The Senior Safe Act was passed in 2018 to encourage brokers, advisors and other professionals in the investment industry to report suspected elder financial exploitation.
The act grants immunity from legal liability in the event an employee makes a report in good faith of suspected exploitation of a senior’s assets. This immunity also extends to actions that would temporarily interrupt suspicious withdrawals of funds to protect a senior’s assets.
The ruling supports retirement plan advisers and other financial professionals taking a more proactive role to protect their clients’ best interests. It specifies that employees must receive specific training to qualify for immunity.
Instruction includes learning how to identify and handle potential senior financial exploitation as well as their possible privacy issues that may result from a report. It also includes discussion about ethical approaches to seniors’ issues and concerns.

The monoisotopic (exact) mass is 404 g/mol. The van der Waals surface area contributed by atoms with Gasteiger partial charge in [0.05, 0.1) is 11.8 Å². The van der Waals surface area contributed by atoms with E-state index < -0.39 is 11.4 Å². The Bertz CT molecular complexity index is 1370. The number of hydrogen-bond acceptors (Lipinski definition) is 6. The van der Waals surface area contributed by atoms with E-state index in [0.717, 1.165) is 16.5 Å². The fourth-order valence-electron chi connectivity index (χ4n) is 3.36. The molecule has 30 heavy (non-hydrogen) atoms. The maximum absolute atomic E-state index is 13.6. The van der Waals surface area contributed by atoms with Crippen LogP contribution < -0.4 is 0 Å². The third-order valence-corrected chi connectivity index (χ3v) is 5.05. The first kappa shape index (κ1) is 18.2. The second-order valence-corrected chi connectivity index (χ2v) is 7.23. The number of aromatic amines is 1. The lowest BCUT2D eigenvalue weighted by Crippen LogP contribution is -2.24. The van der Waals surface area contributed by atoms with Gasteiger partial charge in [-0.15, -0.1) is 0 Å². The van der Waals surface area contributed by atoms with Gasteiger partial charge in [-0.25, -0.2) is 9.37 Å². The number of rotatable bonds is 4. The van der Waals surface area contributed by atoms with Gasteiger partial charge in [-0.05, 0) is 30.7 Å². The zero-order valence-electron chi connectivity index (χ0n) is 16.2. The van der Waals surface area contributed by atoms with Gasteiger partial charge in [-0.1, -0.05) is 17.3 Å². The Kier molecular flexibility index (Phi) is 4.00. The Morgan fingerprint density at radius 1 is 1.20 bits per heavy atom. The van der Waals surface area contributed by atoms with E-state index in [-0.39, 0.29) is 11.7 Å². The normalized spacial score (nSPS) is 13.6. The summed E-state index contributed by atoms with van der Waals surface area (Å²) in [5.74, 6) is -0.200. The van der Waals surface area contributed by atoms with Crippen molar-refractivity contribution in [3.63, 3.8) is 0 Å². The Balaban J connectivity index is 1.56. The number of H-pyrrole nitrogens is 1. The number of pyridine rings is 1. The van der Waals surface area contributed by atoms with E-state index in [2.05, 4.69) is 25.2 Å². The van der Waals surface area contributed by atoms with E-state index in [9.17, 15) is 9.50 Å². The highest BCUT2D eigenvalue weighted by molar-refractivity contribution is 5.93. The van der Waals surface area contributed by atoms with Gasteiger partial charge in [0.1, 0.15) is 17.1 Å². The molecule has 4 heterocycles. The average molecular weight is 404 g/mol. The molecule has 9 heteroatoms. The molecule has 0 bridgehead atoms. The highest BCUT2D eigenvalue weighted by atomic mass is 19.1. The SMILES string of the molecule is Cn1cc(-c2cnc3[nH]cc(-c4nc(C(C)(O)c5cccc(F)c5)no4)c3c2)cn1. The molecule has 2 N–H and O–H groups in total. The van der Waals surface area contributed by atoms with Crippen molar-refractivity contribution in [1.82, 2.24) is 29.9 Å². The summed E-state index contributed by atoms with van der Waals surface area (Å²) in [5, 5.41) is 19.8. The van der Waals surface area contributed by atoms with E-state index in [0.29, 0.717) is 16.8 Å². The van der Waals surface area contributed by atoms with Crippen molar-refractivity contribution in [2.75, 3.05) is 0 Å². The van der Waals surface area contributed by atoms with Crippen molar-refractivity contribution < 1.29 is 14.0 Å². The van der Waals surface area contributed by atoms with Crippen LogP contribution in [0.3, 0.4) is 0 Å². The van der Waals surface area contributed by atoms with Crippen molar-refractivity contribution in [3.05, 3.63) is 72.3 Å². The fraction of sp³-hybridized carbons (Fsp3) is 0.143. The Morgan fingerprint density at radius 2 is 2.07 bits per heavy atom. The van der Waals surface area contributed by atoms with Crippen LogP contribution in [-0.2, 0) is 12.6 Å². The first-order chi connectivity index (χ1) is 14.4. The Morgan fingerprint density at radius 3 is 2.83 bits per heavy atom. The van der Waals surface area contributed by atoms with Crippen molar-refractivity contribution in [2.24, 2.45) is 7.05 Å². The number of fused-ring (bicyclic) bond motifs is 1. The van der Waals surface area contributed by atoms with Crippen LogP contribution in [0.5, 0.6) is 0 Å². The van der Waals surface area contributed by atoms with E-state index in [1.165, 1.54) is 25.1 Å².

Other recommended training that many financial firms give to their employees is on how to detect the signs of cognitive decline in an elder client. Spotting a decrease in mental ability early on gives a financial professional the chance to address the heightened risk of client vulnerability.
Awareness is key
Many seniors have become savvy to exploitation, such as phone scam grifts through increased reporting by the media.
However, the greatest danger of financial harm can be through family or close friends. By staying aware, getting recommended training and being observant, financial professionals can make a positive impact that promotes seniors’ financial stability.